by Mitch Kokai
Senior Political Analyst, John Locke Foundation
Next year, Boston will have the opportunity to commemorate the 250th anniversary of the Boston Massacre. The victims in the confrontation and shooting outside the Boston Customs House have long been considered the first casualties of the American Revolution, and the fact that one of the fallen was an African American (Crispus Attucks) helped make the incident even more relevant in recent decades.
However, one of the most important lessons of the massacre won’t get the same respect it did in the past: the importance of the right to counsel.
When the British soldiers who had fired into the crowd on the night of March 5, 1770, were put on trial, it was John Adams — one of Boston’s top lawyers and a leading member of the Patriot political faction that had helped incite the protests against the government — who took their case. His successful defense of the most unpopular defendants in the colonies at the time was the moment when the future president entered history. And by choosing to face down the hostile mob of fellow Patriots organized by his cousin Sam Adams, he also stood for a principle — the right to effective counsel — that has become a hallmark of the American legal system.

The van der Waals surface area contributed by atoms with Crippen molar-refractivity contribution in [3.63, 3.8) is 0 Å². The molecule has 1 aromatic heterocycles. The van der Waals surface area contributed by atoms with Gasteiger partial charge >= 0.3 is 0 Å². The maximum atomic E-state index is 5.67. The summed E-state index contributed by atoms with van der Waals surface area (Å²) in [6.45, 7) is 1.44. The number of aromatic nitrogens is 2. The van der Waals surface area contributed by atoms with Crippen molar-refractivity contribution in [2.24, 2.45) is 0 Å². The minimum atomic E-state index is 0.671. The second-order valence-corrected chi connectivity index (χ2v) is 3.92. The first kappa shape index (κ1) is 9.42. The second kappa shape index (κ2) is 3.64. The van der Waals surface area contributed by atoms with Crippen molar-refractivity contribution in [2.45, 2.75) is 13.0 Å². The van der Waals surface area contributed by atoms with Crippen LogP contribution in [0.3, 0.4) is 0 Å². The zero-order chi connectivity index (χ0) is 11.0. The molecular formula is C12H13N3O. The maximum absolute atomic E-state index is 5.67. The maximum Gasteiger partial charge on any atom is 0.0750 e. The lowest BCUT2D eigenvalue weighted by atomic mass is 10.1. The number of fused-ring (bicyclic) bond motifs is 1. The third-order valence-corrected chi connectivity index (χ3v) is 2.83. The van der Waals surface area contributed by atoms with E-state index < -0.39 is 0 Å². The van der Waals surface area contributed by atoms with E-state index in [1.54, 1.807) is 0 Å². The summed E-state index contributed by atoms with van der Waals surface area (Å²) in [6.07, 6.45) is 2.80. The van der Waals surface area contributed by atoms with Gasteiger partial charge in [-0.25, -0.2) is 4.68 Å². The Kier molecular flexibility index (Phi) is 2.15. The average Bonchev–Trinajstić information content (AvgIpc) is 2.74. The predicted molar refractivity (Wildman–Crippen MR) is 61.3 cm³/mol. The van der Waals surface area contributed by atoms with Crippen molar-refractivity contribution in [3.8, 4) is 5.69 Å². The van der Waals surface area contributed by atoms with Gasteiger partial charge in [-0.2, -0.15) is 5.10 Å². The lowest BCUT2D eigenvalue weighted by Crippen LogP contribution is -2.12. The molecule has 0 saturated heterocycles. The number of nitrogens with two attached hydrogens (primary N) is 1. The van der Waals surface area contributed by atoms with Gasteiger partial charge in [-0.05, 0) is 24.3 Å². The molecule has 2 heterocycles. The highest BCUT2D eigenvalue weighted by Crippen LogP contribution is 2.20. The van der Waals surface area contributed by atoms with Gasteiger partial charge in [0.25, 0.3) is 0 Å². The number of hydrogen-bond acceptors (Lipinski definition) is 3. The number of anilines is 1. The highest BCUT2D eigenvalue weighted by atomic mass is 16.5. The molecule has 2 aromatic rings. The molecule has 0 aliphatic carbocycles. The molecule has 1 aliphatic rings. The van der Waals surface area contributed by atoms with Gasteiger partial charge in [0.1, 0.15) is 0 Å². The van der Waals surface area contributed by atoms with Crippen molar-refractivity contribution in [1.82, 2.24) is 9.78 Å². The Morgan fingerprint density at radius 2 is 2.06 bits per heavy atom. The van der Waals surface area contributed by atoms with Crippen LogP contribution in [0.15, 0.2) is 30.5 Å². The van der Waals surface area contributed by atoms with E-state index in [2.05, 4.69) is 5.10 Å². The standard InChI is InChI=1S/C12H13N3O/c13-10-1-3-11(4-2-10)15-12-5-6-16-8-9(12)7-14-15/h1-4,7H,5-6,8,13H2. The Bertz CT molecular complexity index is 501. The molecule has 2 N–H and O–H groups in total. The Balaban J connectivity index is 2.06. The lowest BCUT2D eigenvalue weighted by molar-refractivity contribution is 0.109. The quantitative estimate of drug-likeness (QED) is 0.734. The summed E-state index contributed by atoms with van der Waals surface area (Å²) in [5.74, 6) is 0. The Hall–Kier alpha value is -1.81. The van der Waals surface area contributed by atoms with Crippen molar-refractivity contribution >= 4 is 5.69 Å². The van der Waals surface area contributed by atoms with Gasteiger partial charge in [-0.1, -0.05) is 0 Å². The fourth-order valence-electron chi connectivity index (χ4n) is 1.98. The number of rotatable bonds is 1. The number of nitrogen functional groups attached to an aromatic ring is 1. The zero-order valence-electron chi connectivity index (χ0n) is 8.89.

But Adams’s alma mater, Harvard University, has broken with the spirit of what he achieved. In a shocking development, the school announced last weekend that their first African-American faculty deans would be terminated. Ronald S. Sullivan Jr. and his wife, Stephanie Robinson, may continue to teach at Harvard Law. But they lost their jobs as deans because of their decision to join the defense team of former Hollywood mogul Harvey Weinstein, who faces charges of sexual misconduct.